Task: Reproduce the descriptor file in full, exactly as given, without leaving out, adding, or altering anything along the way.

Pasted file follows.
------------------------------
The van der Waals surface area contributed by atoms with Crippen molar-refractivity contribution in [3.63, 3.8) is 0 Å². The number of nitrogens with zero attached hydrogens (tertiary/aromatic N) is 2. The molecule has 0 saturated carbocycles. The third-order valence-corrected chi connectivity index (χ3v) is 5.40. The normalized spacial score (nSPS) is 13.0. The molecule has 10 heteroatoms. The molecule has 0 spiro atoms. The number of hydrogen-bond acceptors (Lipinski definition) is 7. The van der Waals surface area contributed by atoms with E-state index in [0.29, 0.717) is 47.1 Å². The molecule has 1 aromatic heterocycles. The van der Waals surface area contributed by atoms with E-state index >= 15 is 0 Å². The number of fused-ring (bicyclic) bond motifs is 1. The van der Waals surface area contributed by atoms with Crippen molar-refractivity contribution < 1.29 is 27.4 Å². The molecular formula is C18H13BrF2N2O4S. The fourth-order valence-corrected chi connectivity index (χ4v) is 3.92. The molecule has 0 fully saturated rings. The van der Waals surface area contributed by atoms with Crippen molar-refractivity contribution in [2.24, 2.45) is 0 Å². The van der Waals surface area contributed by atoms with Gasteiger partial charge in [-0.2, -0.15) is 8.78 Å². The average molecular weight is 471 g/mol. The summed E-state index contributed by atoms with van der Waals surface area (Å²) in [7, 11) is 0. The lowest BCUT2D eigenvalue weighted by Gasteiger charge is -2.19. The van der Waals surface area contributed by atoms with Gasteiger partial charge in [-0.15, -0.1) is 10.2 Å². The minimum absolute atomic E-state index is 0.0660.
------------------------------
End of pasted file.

The van der Waals surface area contributed by atoms with Crippen molar-refractivity contribution in [3.63, 3.8) is 0 Å². The number of nitrogens with zero attached hydrogens (tertiary/aromatic N) is 2. The molecule has 0 saturated carbocycles. The third-order valence-corrected chi connectivity index (χ3v) is 5.40. The normalized spacial score (nSPS) is 13.0. The molecule has 10 heteroatoms. The molecule has 0 spiro atoms. The number of hydrogen-bond acceptors (Lipinski definition) is 7. The van der Waals surface area contributed by atoms with E-state index in [0.29, 0.717) is 47.1 Å². The molecule has 1 aromatic heterocycles. The van der Waals surface area contributed by atoms with E-state index >= 15 is 0 Å². The number of fused-ring (bicyclic) bond motifs is 1. The van der Waals surface area contributed by atoms with Crippen molar-refractivity contribution < 1.29 is 27.4 Å². The molecular formula is C18H13BrF2N2O4S. The fourth-order valence-corrected chi connectivity index (χ4v) is 3.92. The molecule has 0 fully saturated rings. The van der Waals surface area contributed by atoms with Crippen molar-refractivity contribution in [2.24, 2.45) is 0 Å². The van der Waals surface area contributed by atoms with Gasteiger partial charge in [-0.2, -0.15) is 8.78 Å². The average molecular weight is 471 g/mol. The summed E-state index contributed by atoms with van der Waals surface area (Å²) in [7, 11) is 0. The lowest BCUT2D eigenvalue weighted by Gasteiger charge is -2.19. The van der Waals surface area contributed by atoms with Gasteiger partial charge in [-0.15, -0.1) is 10.2 Å². The minimum absolute atomic E-state index is 0.0660.